Various sections of 19th century Indian society had shared to some extent the vagaries of the British colonial attempts on Afghanistan. On one hand this resulted in a strong negative stereotyping of Afghans as violent savages, except in some fringes of society, usually connected to Muslim religious centres. This was particularly prevalent among upper-class Indians who were most likely to draw a pen and publish novels, and this situation was not to change until the 1920s and the experience of the Khilafat Movement. However, this image of the Afghans drawn from the hegemonic imperial narrative met the pre-existing, local characterisations, and the two somehow blended. Also, given the presence of Afghans in many a page of Indian history, meant their fictionalisation was possible in a wider range of settings than just the polarised Anglo-Afghan confrontation on the Frontier.
These historical premises allowed authors such as Rabindranath Tagore to place the contemporary Afghan away from the battlefield or the plots of the Great Game, into the more intimate, albeit not bereft of violence, routine of daily life in India. His “Kabuliwala”, written in the same years as Kipling’s ballads, provides an unprecedentedly human and realistic treatment of an outwardly typical Afghan man.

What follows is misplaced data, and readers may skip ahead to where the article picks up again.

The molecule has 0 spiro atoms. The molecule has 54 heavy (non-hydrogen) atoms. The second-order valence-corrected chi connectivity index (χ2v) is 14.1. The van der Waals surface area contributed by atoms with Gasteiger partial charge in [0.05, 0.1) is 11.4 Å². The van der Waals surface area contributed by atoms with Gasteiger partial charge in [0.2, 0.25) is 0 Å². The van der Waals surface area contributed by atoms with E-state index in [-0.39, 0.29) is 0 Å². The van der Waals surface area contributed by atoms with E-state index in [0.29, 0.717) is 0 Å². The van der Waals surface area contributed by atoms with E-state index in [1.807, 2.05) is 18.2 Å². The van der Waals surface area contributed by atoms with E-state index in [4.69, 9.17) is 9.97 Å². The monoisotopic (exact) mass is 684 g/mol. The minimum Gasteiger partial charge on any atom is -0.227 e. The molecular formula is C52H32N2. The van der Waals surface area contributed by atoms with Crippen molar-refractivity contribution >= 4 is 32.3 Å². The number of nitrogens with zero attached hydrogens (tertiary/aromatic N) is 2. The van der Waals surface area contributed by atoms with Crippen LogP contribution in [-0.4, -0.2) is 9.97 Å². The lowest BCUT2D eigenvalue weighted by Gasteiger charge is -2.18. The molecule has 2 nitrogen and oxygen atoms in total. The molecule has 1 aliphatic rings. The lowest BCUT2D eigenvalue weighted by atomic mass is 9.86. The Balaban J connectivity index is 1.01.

More ancient episodes of Indian history provided scenarios where Afghans are not the uncompromising evil other, but only one among the many political actors and social groups involved in rebellions, repressions, competition and connivance. Such is also the case in Bankimchandra Chattopadhyay’s “Durgeshnandini”(1865). Despite the fact that the historical novel was meant to inspire a patriotic revival in Bengal and its Hindu heroes are clearly lionised, the main antagonist, an Afghan, is a highly romanticised yet honourable character, and certainly anything but a heinous villain.